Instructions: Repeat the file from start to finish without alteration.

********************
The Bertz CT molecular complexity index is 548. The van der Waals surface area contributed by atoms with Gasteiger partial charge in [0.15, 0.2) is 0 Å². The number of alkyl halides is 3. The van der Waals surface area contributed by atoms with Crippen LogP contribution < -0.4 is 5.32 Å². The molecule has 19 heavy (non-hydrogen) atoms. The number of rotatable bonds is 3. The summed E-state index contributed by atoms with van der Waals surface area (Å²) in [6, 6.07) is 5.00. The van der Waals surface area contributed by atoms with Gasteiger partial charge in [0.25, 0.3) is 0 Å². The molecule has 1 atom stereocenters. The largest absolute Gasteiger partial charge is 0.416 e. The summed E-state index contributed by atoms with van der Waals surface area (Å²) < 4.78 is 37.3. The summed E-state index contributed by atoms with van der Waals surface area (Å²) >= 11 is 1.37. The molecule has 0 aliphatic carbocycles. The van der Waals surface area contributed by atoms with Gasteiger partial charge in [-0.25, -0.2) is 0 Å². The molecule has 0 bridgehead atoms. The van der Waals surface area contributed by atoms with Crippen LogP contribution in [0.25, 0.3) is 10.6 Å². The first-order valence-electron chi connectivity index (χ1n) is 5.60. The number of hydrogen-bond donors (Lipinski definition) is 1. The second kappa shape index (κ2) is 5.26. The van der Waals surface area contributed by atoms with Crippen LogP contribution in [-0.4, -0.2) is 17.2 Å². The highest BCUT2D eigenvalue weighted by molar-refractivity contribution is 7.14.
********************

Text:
The Bertz CT molecular complexity index is 548. The van der Waals surface area contributed by atoms with Gasteiger partial charge in [0.15, 0.2) is 0 Å². The number of alkyl halides is 3. The van der Waals surface area contributed by atoms with Crippen LogP contribution < -0.4 is 5.32 Å². The molecule has 19 heavy (non-hydrogen) atoms. The number of rotatable bonds is 3. The summed E-state index contributed by atoms with van der Waals surface area (Å²) in [6, 6.07) is 5.00. The van der Waals surface area contributed by atoms with Gasteiger partial charge in [0.25, 0.3) is 0 Å². The molecule has 1 atom stereocenters. The largest absolute Gasteiger partial charge is 0.416 e. The summed E-state index contributed by atoms with van der Waals surface area (Å²) < 4.78 is 37.3. The summed E-state index contributed by atoms with van der Waals surface area (Å²) >= 11 is 1.37. The molecule has 0 aliphatic carbocycles. The van der Waals surface area contributed by atoms with Gasteiger partial charge in [-0.25, -0.2) is 0 Å². The molecule has 0 bridgehead atoms. The van der Waals surface area contributed by atoms with Crippen LogP contribution in [0.25, 0.3) is 10.6 Å². The first-order valence-electron chi connectivity index (χ1n) is 5.60. The number of hydrogen-bond donors (Lipinski definition) is 1. The second kappa shape index (κ2) is 5.26. The van der Waals surface area contributed by atoms with Crippen LogP contribution in [-0.4, -0.2) is 17.2 Å². The highest BCUT2D eigenvalue weighted by molar-refractivity contribution is 7.14.